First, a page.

The scholarship covers tuition, travel, monthly stipend, books and fees, Moss explained. Most of the curriculum is online, so students from Shiprock, Spokane, Wash., and Oklahoma have been able to participate. A few face-to-face encounters with faculty each semester are required, but the scholarship covers the costs of travel and hotels, as well as expenses for each student to attend one conference a year.

The course of study for everyone includes theory, research methods, grant and proposal writing, leadership skills and public health. Then students study within their disciplines with nurse practitioners focused on clinical work, public health nurses studying epidemiology and anesthesia nurses working with the Minneapolis veterans hospital. Everyone is required to complete a small research project, which can be an actual study in their area, a secondary analysis of information available in databases or a comprehensive review of the literature on a specific topic. These ''Plan B'' projects have included a report on menopausal symptoms in American Indian women and a study of children's exposure to methamphetamine production byproducts.

Begay's Plan B project started out as a review of the literature on diabetes among American Indians. But she noticed that the information garnered through research was seldom communicated back to the people who participated in the research itself. She began to suspect that part of the reason was that translating the concepts to Navajo-speaking people, for example, was difficult because of the profound differences between the Navajo and English languages, and she confirmed her intuition by actually trying to translate medical concepts back and forth from one language to the other.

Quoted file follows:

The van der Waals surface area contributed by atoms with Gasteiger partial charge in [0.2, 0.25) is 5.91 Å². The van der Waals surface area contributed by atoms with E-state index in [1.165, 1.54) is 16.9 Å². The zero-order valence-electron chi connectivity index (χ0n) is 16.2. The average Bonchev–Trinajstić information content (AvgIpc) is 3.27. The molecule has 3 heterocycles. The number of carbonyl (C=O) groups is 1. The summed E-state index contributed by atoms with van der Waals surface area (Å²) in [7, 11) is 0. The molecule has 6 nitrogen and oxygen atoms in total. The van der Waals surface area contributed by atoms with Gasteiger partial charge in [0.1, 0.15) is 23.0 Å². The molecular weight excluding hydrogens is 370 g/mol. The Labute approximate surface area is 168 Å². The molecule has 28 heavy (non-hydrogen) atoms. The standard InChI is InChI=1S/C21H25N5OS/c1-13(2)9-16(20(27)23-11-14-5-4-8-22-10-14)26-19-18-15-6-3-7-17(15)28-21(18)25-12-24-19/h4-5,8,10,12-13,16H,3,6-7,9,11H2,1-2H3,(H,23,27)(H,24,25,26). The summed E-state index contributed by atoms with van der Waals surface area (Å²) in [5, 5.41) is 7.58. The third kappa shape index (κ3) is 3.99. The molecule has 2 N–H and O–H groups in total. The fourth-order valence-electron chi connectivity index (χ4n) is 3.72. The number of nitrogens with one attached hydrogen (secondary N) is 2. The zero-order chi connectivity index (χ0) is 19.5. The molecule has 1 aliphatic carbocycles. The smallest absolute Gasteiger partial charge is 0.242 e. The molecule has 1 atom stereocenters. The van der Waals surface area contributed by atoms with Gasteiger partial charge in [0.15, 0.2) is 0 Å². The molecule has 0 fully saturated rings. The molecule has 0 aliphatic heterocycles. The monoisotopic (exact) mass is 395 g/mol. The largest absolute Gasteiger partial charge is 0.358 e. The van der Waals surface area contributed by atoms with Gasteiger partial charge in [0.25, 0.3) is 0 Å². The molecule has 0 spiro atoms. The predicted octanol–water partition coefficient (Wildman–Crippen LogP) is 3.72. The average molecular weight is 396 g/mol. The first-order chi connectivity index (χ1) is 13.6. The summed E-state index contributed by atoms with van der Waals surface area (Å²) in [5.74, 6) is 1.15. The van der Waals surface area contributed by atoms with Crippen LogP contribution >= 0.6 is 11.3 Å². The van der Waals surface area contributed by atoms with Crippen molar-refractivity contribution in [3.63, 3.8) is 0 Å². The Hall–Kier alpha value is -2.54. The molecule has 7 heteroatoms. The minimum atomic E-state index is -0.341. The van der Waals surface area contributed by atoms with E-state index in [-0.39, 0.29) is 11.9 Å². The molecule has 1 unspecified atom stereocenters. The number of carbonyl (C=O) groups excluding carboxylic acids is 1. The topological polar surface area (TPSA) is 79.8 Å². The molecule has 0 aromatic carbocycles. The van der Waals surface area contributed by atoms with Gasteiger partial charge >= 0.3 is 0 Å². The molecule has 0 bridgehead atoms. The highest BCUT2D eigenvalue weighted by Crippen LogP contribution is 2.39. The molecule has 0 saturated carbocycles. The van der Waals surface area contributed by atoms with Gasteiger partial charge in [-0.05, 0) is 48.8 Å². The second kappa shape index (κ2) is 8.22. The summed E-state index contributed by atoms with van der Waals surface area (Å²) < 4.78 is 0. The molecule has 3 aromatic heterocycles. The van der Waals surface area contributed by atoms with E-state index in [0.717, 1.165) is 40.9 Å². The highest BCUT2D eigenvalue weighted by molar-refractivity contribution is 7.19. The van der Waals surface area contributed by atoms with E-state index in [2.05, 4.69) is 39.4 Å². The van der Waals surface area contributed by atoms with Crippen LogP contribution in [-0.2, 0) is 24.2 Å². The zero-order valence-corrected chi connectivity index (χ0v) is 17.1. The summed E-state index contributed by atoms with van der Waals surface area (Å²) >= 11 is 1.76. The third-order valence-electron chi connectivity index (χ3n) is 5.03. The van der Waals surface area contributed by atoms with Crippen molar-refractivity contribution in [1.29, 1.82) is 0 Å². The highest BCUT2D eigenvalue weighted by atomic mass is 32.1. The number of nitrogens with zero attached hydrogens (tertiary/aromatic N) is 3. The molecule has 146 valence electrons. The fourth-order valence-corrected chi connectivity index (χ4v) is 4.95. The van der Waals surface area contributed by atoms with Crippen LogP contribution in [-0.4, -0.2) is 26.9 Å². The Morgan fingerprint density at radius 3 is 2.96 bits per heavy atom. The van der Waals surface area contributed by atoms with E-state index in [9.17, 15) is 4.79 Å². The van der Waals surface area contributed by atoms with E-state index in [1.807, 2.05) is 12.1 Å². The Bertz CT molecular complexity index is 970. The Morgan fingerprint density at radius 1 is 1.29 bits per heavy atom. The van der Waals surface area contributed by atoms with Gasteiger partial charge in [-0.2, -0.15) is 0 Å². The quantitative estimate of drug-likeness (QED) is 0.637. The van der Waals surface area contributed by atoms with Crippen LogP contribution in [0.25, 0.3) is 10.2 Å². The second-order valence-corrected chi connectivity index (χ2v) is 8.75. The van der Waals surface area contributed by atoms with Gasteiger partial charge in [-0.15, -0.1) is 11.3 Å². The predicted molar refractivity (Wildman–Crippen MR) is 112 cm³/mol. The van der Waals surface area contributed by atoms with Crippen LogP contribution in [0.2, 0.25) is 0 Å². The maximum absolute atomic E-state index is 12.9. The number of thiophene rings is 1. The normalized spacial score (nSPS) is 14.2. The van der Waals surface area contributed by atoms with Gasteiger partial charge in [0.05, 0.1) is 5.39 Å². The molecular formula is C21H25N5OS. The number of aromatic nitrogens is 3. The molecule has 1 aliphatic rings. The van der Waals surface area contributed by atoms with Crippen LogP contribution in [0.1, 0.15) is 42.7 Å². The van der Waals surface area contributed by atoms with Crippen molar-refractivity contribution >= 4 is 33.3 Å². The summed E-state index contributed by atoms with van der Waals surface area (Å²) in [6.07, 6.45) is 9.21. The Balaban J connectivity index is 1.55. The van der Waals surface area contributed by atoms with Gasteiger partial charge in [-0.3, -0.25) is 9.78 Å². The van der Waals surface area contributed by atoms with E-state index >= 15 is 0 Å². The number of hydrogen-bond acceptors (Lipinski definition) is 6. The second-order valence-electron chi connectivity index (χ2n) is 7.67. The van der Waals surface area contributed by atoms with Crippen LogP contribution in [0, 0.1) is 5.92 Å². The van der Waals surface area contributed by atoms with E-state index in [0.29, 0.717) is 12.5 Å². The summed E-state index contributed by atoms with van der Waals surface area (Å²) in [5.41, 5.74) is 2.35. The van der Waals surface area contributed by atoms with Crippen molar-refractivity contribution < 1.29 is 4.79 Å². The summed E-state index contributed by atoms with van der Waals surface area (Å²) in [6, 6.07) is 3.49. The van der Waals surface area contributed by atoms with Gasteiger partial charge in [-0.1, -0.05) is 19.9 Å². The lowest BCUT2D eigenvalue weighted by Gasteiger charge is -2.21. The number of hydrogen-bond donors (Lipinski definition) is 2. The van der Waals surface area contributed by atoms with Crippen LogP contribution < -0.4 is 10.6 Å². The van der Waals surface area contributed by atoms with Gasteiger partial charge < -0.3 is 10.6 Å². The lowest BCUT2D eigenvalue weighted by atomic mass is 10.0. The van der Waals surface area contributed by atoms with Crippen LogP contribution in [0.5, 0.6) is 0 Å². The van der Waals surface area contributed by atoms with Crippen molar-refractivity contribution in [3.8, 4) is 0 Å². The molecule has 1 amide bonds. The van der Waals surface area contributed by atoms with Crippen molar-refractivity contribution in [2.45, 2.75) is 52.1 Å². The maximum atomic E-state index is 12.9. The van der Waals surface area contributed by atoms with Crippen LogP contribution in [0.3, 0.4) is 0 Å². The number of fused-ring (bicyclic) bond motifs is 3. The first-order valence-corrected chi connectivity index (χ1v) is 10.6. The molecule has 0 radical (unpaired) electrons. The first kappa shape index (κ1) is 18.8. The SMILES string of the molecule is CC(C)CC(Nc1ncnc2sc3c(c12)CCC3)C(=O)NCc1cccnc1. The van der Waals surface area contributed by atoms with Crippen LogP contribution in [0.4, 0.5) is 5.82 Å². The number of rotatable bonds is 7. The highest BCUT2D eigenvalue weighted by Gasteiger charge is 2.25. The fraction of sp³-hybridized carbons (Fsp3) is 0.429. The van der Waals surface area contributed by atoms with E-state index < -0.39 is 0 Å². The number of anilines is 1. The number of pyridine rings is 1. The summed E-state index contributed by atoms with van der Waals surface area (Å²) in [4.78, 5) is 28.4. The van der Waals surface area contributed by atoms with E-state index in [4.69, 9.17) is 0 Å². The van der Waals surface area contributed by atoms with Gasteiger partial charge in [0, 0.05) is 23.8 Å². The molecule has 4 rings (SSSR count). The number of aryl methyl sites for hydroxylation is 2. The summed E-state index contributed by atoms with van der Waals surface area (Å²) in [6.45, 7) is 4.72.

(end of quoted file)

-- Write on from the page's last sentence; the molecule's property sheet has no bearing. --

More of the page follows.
''As much work as I have done on translating medical concepts, I still find it difficult to convey certain information to my patients,'' she said. ''For example, my people have had a lot of historical trauma, and life is often difficult for them, but there is no word in Navajo for 'stress,' which is often part of the diagnosis for our patients.''

Begay explained that a Navajo glossary of medical terms is being developed to help solve this problem. ''We cannot just use terms like glucose tolerance test, leptin resistance, cholesterol and hypertension, expecting that people will understand,'' she said. ''The terms must be translated in such a way that the concept is explained. The next goal for the glossary developers is to work on terms related to cancer and its treatment.''

The program graduated its first three students in 2006 and three more graduated this May. Five slots are available each year. Students come from the areas of management, public health, clinical nursing and sometimes from the U.S. Health and Human Services Department's Public Health Service Commissioned Corps.